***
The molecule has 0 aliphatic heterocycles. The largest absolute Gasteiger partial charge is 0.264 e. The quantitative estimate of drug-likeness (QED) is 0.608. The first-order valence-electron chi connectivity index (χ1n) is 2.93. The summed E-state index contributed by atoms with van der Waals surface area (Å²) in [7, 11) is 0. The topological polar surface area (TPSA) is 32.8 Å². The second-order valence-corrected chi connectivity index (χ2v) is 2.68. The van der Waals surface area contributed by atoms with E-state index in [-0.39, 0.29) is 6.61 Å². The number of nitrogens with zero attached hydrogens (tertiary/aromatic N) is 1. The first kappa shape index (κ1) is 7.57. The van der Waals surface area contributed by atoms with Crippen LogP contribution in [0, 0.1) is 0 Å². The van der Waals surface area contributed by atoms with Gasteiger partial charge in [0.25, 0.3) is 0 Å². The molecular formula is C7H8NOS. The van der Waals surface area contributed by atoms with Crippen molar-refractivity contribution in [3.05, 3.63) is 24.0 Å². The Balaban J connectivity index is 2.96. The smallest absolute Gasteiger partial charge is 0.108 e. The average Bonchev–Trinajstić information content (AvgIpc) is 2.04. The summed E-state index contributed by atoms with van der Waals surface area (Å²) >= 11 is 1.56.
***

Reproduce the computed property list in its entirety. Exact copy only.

The molecule has 0 aliphatic heterocycles. The largest absolute Gasteiger partial charge is 0.264 e. The quantitative estimate of drug-likeness (QED) is 0.608. The first-order valence-electron chi connectivity index (χ1n) is 2.93. The summed E-state index contributed by atoms with van der Waals surface area (Å²) in [7, 11) is 0. The topological polar surface area (TPSA) is 32.8 Å². The second-order valence-corrected chi connectivity index (χ2v) is 2.68. The van der Waals surface area contributed by atoms with E-state index in [-0.39, 0.29) is 6.61 Å². The number of nitrogens with zero attached hydrogens (tertiary/aromatic N) is 1. The first kappa shape index (κ1) is 7.57. The van der Waals surface area contributed by atoms with Crippen LogP contribution in [0, 0.1) is 0 Å². The van der Waals surface area contributed by atoms with Gasteiger partial charge in [0.25, 0.3) is 0 Å². The molecular formula is C7H8NOS. The van der Waals surface area contributed by atoms with Crippen molar-refractivity contribution in [3.05, 3.63) is 24.0 Å². The Balaban J connectivity index is 2.96. The smallest absolute Gasteiger partial charge is 0.108 e. The average Bonchev–Trinajstić information content (AvgIpc) is 2.04. The summed E-state index contributed by atoms with van der Waals surface area (Å²) >= 11 is 1.56.